How to Define (or Refine) Your Brand Voice

Your company already has a brand voice that is naturally embodied in your values and people. But you need to either define it for the first time or refine it to make it stronger. There are a few things you can do internally to define or refine your brand voice so that it aligns with who you are as a brand.

Start with an Internal Assessment of Your Brand & Customers

First, you should identify what your brand voice currently looks like.

Identify Your Unique Brand Characteristics

Most companies already have a brand voice but have never defined it properly. You can start to define your voice by answering these questions.

  • What makes your brand unique?
  • If your brand was a person, how would you describe them?
  • What are your primary values as a brand?

Ask yourself these questions to help identify characteristics of your brand that you can use as you work to define your brand voice. As you answer these questions, look for common adjectives and characteristics that come up to clarify which traits make up your brand voice. Make note of the ones that align with your brand and keep them in mind as you develop your brand voice, discarding the ones that don’t align.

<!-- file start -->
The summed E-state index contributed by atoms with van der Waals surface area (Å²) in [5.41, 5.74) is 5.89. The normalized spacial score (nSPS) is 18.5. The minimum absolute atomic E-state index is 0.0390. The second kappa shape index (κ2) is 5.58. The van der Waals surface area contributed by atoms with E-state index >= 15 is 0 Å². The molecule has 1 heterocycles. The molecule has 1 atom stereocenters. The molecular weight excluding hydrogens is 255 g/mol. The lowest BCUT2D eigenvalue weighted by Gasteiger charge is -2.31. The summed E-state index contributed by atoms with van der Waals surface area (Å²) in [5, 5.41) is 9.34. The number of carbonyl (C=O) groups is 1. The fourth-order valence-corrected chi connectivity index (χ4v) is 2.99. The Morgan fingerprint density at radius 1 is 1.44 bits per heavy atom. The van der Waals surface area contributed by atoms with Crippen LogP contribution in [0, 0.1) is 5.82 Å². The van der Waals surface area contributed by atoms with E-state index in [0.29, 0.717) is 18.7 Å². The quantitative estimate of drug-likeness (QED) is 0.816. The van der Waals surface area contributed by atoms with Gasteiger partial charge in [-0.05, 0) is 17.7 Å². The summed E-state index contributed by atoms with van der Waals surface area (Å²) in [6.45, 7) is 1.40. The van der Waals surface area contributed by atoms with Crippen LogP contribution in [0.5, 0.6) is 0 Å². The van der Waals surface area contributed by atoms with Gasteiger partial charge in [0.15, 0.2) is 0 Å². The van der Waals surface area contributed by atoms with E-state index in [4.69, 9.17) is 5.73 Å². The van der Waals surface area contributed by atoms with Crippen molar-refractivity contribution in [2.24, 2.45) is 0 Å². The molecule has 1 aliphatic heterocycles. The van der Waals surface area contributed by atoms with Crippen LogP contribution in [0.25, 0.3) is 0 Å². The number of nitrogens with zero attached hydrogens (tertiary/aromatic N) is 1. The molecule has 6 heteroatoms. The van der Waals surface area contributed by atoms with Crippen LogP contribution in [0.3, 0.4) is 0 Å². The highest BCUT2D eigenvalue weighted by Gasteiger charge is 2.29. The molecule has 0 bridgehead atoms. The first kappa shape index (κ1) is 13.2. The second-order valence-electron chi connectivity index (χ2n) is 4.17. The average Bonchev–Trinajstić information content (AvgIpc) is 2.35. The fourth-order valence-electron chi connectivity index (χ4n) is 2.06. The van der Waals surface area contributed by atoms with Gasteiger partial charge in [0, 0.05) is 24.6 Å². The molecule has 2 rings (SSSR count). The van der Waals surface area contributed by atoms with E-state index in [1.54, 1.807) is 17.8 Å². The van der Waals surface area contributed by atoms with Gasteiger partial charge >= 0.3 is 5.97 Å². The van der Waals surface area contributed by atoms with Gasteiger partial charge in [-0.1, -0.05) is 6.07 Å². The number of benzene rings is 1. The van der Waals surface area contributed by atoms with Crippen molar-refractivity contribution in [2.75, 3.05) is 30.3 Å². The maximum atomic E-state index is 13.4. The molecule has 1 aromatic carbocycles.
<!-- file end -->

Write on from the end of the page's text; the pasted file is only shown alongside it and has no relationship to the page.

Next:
Conduct an Audit of Your Current Content

Review all your current content and give it a ranking based on how well it communicates the characteristics of your brand identity and how authentic it feels to your brand. Reviewing your existing content will help you understand the voice and tone your brand already has as it has developed organically (but has never been refined or defined). You’ll want to review:

  • Content from multiple channels – your website, social media, newsletters, and press releases
  • Content produced by each department – sales, product, engineering, marketing, support, and leadership